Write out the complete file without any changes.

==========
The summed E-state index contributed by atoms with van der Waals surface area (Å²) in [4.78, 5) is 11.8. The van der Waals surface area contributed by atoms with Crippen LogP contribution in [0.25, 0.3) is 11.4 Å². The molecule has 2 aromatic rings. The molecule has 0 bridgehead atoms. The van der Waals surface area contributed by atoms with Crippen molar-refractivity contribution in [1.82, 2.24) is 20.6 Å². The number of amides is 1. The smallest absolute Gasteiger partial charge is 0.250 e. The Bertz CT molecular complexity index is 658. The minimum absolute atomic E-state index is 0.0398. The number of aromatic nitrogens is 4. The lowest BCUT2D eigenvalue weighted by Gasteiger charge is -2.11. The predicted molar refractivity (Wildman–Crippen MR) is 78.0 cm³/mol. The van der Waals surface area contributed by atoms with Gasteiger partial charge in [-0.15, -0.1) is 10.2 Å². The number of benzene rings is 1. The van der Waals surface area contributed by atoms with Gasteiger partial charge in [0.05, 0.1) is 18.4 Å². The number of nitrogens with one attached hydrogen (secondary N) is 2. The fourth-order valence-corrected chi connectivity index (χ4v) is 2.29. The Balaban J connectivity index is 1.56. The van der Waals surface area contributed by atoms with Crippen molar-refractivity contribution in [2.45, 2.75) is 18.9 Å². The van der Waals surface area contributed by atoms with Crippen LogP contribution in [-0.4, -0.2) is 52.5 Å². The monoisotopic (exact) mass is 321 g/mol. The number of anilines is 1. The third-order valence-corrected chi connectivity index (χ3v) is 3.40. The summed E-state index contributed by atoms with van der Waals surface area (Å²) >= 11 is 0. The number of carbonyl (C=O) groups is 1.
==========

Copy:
The summed E-state index contributed by atoms with van der Waals surface area (Å²) in [4.78, 5) is 11.8. The van der Waals surface area contributed by atoms with Crippen LogP contribution in [0.25, 0.3) is 11.4 Å². The molecule has 2 aromatic rings. The molecule has 0 bridgehead atoms. The van der Waals surface area contributed by atoms with Crippen molar-refractivity contribution in [1.82, 2.24) is 20.6 Å². The number of amides is 1. The smallest absolute Gasteiger partial charge is 0.250 e. The Bertz CT molecular complexity index is 658. The minimum absolute atomic E-state index is 0.0398. The number of aromatic nitrogens is 4. The lowest BCUT2D eigenvalue weighted by Gasteiger charge is -2.11. The predicted molar refractivity (Wildman–Crippen MR) is 78.0 cm³/mol. The van der Waals surface area contributed by atoms with Gasteiger partial charge in [-0.15, -0.1) is 10.2 Å². The number of benzene rings is 1. The van der Waals surface area contributed by atoms with Gasteiger partial charge in [0.05, 0.1) is 18.4 Å². The number of nitrogens with one attached hydrogen (secondary N) is 2. The fourth-order valence-corrected chi connectivity index (χ4v) is 2.29. The Balaban J connectivity index is 1.56. The van der Waals surface area contributed by atoms with Crippen molar-refractivity contribution in [2.45, 2.75) is 18.9 Å². The van der Waals surface area contributed by atoms with Crippen LogP contribution in [-0.4, -0.2) is 52.5 Å². The monoisotopic (exact) mass is 321 g/mol. The number of anilines is 1. The third-order valence-corrected chi connectivity index (χ3v) is 3.40. The summed E-state index contributed by atoms with van der Waals surface area (Å²) >= 11 is 0. The number of carbonyl (C=O) groups is 1.